From Shorpy


FRIDAY! And what a Friday I have ahead. A interview, the work blog, a video interview for my Strib show, a column, a nap, taking daughter to piano, pizza, then the night of work preparing all the updates for the next week while watching a black and white movie and enjoying a fine Rye beverage, then "Ripper Street," a fine BBC show, observed with intent interest while consuming a dish of ice cream.

These are the things that shall come to pass. At the end of the night I will be amused because well, that's done. Unless the nap was ruined by the Army of Robotic Confounders.

Yes. Another call from “LOWER INTEREST,” which I don’t answer. They leave a message. The robot always leaves a message of six or seven words, which means I have to clean it off the phone. (enter code, enter password code, hit 7.) The calls come every day. I’ve stayed on long enough to push the “take me off your list” feature they pretend to respect.

So, off to report them to the FTC, which has a Do-Not-Call abuse list. You’re supposed to enter your phone number in a box. If you click anywhere in the box, that’s where you start typing - so if you see


and you mistakenly click at


That’s where you start, and you can’t hit “backspace,” because it doesn’t work, so you have to reload the page. You start again, being very careful to get the cursor in the right place. Fail. Reload. Try again.


. . . because it didn’t jump to the next field after you’d typed in the area code. Why? Because some day we might have four-digit area codes, and they’re thinking ahead. No one who wrote this ugly page gave a thought to actual user use, or AUU, as we call it. Or AUUUUUUGHH, as it is usually expressed. But! If you go to the FTC’s Twitter page, you’ll see they’re having a big discussion about the rules for disclosing paid endorsements in Twitter posts, because most of us just blindly stab at a link when anyone suggests a product or service. They did have a conference on Robocalls, once.

Stand in awe of the transcript, right here.

It links to the Robocall Challenge, which will give $50,000 to someone who comes up with a good way to stop the calls. Hey, how about using the $100 million dollar FTC law enforcement budget to fine the bejeezus out of these people?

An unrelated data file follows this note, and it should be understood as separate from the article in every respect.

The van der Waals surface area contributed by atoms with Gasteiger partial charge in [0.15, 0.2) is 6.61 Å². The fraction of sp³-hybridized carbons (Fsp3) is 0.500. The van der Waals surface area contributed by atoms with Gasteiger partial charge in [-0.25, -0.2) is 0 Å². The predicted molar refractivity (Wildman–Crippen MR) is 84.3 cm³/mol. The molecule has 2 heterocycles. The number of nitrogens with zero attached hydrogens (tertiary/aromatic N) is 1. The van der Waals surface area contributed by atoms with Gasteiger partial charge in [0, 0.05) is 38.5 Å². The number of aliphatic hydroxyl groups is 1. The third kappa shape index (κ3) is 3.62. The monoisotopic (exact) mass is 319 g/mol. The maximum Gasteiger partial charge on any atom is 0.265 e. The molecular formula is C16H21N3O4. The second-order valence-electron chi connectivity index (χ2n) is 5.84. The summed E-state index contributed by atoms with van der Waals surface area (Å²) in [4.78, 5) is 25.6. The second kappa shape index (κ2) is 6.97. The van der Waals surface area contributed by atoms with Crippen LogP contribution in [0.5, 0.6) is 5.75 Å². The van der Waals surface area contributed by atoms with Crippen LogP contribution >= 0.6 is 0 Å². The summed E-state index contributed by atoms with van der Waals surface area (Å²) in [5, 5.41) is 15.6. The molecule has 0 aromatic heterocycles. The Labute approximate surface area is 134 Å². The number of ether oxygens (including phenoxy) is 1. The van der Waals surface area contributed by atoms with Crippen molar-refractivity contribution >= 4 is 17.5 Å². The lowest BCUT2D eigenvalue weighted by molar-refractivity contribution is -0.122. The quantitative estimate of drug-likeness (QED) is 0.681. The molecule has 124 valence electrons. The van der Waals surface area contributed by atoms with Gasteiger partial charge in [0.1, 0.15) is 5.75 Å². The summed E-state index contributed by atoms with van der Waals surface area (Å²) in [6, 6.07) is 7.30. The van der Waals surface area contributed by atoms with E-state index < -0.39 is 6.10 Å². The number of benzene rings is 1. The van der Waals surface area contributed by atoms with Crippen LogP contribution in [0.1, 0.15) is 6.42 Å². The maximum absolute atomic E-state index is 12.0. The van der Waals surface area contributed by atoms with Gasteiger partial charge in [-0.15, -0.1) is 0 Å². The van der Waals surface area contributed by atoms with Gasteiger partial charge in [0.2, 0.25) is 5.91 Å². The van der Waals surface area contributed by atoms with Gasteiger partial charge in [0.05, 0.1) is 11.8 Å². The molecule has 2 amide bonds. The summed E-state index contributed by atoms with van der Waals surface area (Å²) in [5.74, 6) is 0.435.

To which some say: get rid of your land line. Never. It is the only communication link we have with its own power system. Besides, they’re hitting cellphones, too.

To which some say: just don’t answer and live with it. To which I say: Why is the onus on me? I do not want this onus. I am usually busy and do not want to deal with onii such as this.

It comes down to two things: my own dislike of interruptions from strangers who want my money or my signature, and my own horror of imposing on others. Since I would not do something like set up robots to bother people, it is, of course, completely unfair that they do.

But back to the FTC. Let’s imagine their initials were actually IRS, and the lawbreakers owed them money. Let’s imagine the IRS having a contest to give $50,000 in taxpayer money to someone who came up with a great idea for collecting back taxes. Let us just imagine that and conclude what we will.

Call-outs to the @FTC twitter account got nothing, of course. Whereas calling out other companies with which I’ve had some difficulties got a response within a couple of hours. Apparently that "Do Not Call" law was more like "We'd Prefer You Didn't."

The amusing part of it all? The guest host for the Hewitt show was Congressman John Campbell, who's on the House Committee on the Budget, so I started the segment by saying I had a complaint about the FTC's use of their budget, and wanted him to pretend to listen then blow me off with some drivel about being glad I brought it to his attention, and he'd get his staff to look into it. He played right along.

It's an odd life.







Humor me. I love these things. It's ephemeral commercial art, like magazine illustrations, never intended to be captured or kept or studied.

These are all short. These are all cliches meant to be links, nothing more, transitional pieces. What’s always remarkable is the amount of mood they manage to pack into seven seconds.

From X Minus One: you tell me the guy who wrote this didn't do Star Trek incidental music. Just try. It almost turns into the Trek theme, too.


So who is it, Sol Kaplan? Gerald Freid? Well, Alexander Courage, who wrote the Star Trek theme, used to write for radio. But something tells me it's Fred Steiner. I'd have to know more to know for sure.


Back to the domestic tales, the happy music, the light stuff they dropped into “The Couple Next Door.” This 17 second cut is practically a symphony, compared to the others.




Music for an office setting, or in this case, a busy hospital:





This was heard a few weeks ago: Music to Indicate the Passing of Time. Now we get into the melody, which is as imaginative as the rest of it.




They just wrote this stuff by the mile. And if you need to close up? Snip off the end of something else and jam 'er in:




Strolling around the neighborhood in a loose and goofy mood. Could also be used for driving an old car.




Finally, something else, prefiguring another page to come on the Listen site, which will be devoted to radio ads.



Beer! A jaunty combo and an unknown singer.



There’s a new entry in Listen: Quiet Please. But that's just the beginning of the riches. Permanent collection below; Strib Blog; Strib column; tumblr. Huzzah and all that. All in all I think I've earned my keep, and hope you've enjoyed this week's installments. (Cough SUPPORT cough) Have grand weekend, and I'll see you around.











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